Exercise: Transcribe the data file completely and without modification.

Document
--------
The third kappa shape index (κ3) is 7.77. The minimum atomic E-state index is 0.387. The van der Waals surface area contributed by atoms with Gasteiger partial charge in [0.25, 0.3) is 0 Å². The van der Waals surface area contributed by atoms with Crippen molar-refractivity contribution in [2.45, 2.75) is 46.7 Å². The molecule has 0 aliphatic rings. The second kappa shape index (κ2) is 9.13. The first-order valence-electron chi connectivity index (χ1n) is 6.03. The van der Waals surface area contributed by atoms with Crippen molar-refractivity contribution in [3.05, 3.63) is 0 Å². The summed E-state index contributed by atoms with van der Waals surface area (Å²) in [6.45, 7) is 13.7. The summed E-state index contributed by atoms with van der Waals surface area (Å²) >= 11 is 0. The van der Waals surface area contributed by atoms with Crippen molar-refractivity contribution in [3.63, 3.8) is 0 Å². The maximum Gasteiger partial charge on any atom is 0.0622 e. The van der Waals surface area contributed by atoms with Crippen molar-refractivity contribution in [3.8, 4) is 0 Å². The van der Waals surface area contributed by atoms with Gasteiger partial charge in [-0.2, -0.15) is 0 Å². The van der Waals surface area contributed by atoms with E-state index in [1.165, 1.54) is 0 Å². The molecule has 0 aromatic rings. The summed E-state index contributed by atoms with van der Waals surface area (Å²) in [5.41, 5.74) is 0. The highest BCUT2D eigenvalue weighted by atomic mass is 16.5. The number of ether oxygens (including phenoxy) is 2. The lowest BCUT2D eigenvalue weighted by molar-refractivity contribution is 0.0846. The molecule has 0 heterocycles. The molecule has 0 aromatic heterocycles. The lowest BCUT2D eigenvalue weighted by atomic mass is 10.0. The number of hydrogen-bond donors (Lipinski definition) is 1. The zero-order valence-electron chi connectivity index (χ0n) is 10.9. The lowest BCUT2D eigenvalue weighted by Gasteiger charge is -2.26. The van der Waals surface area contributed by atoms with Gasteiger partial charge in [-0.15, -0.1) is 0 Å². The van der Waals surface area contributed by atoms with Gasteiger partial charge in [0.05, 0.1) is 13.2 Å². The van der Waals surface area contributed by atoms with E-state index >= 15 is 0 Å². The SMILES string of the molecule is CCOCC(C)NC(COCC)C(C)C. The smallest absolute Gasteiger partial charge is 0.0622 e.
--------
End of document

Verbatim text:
The third kappa shape index (κ3) is 7.77. The minimum atomic E-state index is 0.387. The van der Waals surface area contributed by atoms with Gasteiger partial charge in [0.25, 0.3) is 0 Å². The van der Waals surface area contributed by atoms with Crippen molar-refractivity contribution in [2.45, 2.75) is 46.7 Å². The molecule has 0 aliphatic rings. The second kappa shape index (κ2) is 9.13. The first-order valence-electron chi connectivity index (χ1n) is 6.03. The van der Waals surface area contributed by atoms with Crippen molar-refractivity contribution in [3.05, 3.63) is 0 Å². The summed E-state index contributed by atoms with van der Waals surface area (Å²) in [6.45, 7) is 13.7. The summed E-state index contributed by atoms with van der Waals surface area (Å²) >= 11 is 0. The van der Waals surface area contributed by atoms with Crippen molar-refractivity contribution in [3.63, 3.8) is 0 Å². The maximum Gasteiger partial charge on any atom is 0.0622 e. The van der Waals surface area contributed by atoms with Crippen molar-refractivity contribution in [3.8, 4) is 0 Å². The van der Waals surface area contributed by atoms with Gasteiger partial charge in [-0.2, -0.15) is 0 Å². The van der Waals surface area contributed by atoms with E-state index in [1.165, 1.54) is 0 Å². The molecule has 0 aromatic rings. The summed E-state index contributed by atoms with van der Waals surface area (Å²) in [5.41, 5.74) is 0. The highest BCUT2D eigenvalue weighted by atomic mass is 16.5. The number of ether oxygens (including phenoxy) is 2. The lowest BCUT2D eigenvalue weighted by molar-refractivity contribution is 0.0846. The molecule has 0 heterocycles. The molecule has 0 aromatic heterocycles. The lowest BCUT2D eigenvalue weighted by atomic mass is 10.0. The number of hydrogen-bond donors (Lipinski definition) is 1. The zero-order valence-electron chi connectivity index (χ0n) is 10.9. The lowest BCUT2D eigenvalue weighted by Gasteiger charge is -2.26. The van der Waals surface area contributed by atoms with Gasteiger partial charge in [-0.15, -0.1) is 0 Å². The van der Waals surface area contributed by atoms with Gasteiger partial charge in [0.05, 0.1) is 13.2 Å². The van der Waals surface area contributed by atoms with E-state index >= 15 is 0 Å². The SMILES string of the molecule is CCOCC(C)NC(COCC)C(C)C. The smallest absolute Gasteiger partial charge is 0.0622 e.